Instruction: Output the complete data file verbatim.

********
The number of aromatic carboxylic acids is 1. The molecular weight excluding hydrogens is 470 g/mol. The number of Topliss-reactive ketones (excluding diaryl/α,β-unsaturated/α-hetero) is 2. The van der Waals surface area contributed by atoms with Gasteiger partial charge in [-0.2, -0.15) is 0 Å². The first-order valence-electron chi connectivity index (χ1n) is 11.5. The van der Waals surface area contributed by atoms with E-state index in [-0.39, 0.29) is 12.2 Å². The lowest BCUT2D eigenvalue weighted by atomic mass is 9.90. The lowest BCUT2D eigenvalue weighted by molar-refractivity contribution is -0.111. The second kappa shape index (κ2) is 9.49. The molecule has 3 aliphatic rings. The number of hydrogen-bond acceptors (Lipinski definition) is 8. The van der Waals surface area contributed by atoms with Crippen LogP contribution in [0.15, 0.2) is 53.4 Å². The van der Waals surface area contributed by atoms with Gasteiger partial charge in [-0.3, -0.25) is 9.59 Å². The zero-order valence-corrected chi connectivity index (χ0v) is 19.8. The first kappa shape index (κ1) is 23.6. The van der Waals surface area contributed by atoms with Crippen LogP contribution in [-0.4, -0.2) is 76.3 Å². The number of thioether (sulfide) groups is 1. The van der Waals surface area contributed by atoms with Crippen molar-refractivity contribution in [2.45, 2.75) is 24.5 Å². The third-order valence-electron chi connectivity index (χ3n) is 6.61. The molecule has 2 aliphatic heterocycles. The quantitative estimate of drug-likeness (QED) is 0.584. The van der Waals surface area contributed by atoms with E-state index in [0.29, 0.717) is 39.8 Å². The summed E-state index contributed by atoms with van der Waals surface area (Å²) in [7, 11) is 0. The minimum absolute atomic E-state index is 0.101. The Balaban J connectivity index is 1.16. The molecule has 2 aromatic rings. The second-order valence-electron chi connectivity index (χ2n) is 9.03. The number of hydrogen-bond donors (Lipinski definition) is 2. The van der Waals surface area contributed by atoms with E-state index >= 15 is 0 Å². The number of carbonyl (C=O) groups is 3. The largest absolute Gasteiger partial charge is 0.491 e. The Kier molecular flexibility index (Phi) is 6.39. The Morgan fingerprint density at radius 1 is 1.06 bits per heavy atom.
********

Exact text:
The number of aromatic carboxylic acids is 1. The molecular weight excluding hydrogens is 470 g/mol. The number of Topliss-reactive ketones (excluding diaryl/α,β-unsaturated/α-hetero) is 2. The van der Waals surface area contributed by atoms with Gasteiger partial charge in [-0.2, -0.15) is 0 Å². The first-order valence-electron chi connectivity index (χ1n) is 11.5. The van der Waals surface area contributed by atoms with E-state index in [-0.39, 0.29) is 12.2 Å². The lowest BCUT2D eigenvalue weighted by atomic mass is 9.90. The lowest BCUT2D eigenvalue weighted by molar-refractivity contribution is -0.111. The second kappa shape index (κ2) is 9.49. The molecule has 3 aliphatic rings. The number of hydrogen-bond acceptors (Lipinski definition) is 8. The van der Waals surface area contributed by atoms with Crippen LogP contribution in [0.15, 0.2) is 53.4 Å². The van der Waals surface area contributed by atoms with Gasteiger partial charge in [-0.3, -0.25) is 9.59 Å². The zero-order valence-corrected chi connectivity index (χ0v) is 19.8. The first kappa shape index (κ1) is 23.6. The van der Waals surface area contributed by atoms with Crippen LogP contribution in [-0.4, -0.2) is 76.3 Å². The number of thioether (sulfide) groups is 1. The van der Waals surface area contributed by atoms with Crippen molar-refractivity contribution in [2.45, 2.75) is 24.5 Å². The third-order valence-electron chi connectivity index (χ3n) is 6.61. The molecule has 2 aliphatic heterocycles. The quantitative estimate of drug-likeness (QED) is 0.584. The van der Waals surface area contributed by atoms with E-state index in [0.29, 0.717) is 39.8 Å². The summed E-state index contributed by atoms with van der Waals surface area (Å²) in [7, 11) is 0. The minimum absolute atomic E-state index is 0.101. The Balaban J connectivity index is 1.16. The molecule has 2 aromatic rings. The second-order valence-electron chi connectivity index (χ2n) is 9.03. The number of hydrogen-bond donors (Lipinski definition) is 2. The van der Waals surface area contributed by atoms with E-state index >= 15 is 0 Å². The number of carbonyl (C=O) groups is 3. The largest absolute Gasteiger partial charge is 0.491 e. The Kier molecular flexibility index (Phi) is 6.39. The Morgan fingerprint density at radius 1 is 1.06 bits per heavy atom.